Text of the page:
The fiction is that CRPGs are the descendants, or translations, or whatever justification you prefer of tabletop RPGs like D&D, WFRP, WoD, etc. where the story [i]can be[/i] the central focus of the game. When truthfully they are a wholly separate animal with their own needs and goals. The gameplay in tabletop games revolves around choice (and inherent within that, consequences). The whole direction of the game can change because of the choices the players and the GM make. There is too much freeform in a tabletop game for a video game to truly emulate. Too much choice. Video games need to be on rails. Even the very best CRPG pales in comparison to what a couple of guys with some rulebooks can do. In essence, the very idea of a CRPG is a lie. A beast that has no hope of truly existing until AI becomes far more advanced. Once we have holodecks, we can have real CRPGs, but not before.

    But we can fudge it. We can hide the railroad tracks. We can make use of the tracks that already exist in the players mind. There are plenty of little tricks you can use to make a CRPG a fun game, even if it doesn’t offer the tiniest fraction of choice a good GM can give you.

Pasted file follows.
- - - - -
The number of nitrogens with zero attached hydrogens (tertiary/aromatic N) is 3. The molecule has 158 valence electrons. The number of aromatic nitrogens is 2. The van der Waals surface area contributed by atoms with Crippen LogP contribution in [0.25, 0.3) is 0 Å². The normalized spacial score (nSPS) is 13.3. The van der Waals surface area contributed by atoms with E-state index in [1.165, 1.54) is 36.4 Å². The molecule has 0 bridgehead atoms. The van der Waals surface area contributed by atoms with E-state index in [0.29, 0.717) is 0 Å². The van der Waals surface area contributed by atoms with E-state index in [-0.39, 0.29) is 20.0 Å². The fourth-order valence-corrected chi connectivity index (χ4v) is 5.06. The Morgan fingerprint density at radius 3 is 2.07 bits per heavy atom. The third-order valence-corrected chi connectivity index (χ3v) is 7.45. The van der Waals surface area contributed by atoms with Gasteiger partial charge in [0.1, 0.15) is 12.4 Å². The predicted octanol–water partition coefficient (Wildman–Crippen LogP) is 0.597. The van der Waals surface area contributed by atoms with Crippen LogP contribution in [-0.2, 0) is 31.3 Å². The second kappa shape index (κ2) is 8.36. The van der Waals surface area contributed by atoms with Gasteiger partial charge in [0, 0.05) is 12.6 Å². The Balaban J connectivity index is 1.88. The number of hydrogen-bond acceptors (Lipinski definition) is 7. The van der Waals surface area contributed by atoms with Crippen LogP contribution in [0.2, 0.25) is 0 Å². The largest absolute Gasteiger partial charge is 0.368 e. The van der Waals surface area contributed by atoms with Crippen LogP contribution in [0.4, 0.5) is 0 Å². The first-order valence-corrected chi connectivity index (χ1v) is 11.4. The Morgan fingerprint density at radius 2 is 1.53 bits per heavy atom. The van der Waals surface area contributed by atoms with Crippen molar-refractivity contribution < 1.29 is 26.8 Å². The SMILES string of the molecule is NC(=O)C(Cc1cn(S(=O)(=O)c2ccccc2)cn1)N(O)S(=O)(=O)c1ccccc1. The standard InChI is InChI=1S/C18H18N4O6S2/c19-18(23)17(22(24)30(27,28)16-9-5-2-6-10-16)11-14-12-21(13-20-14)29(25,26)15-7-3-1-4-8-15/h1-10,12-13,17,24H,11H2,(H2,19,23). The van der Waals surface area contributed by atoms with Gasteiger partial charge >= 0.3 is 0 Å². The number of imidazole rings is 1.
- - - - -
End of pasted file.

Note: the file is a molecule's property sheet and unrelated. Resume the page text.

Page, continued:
The quality of a CRPG is very dependent upon these tricks. Games like Planscape: Torment and VtM: Bloodlines are good examples. They both offer a wide array of choices for the player to make with many unique consequences. Consequences give meaning and value to choice, and if you make them interesting enough they can cover up the limited number of them available. Quality over quantity in essence.

    For example, choosing to play as a Nosferatu instead of a different clan in VtM:B has meaningful consequences in the gameplay and story, even if you can still achieve every different ending in the game as any one of them. The same cannot be said of choosing your background in Mass Effect or picking between Light/Dark choices in KotOR. Mass Effect and KotOR are both bad examples of CRPGs, especially Mass Effect. They are pale imitations of pale imitations. Choices without consequences. Neither quantity nor quality.

    In spite of that, Mass Effect is a good game though, a bit clunky, but fun. And the story isn’t bad. On the contrary, it’s quite engaging when compared to say, FF13 or MGS4. But that doesn’t make it a good CRPG, which is exactly what people tout it as. That’s a bald faced lie. And it’s a lie that has gotten progressively worse in the past decade almost unilaterally across AAA titles.

    To close, I’m not saying that having a good story in a game is bad. I’m saying that elevating the importance of the story to the detriment of gameplay is bad [i]because that makes it a bad game.[/i] The converse is not necessarily true.

    Which brings us back to Wildstar and their TweetQuests, in a somewhat roundabout fashion.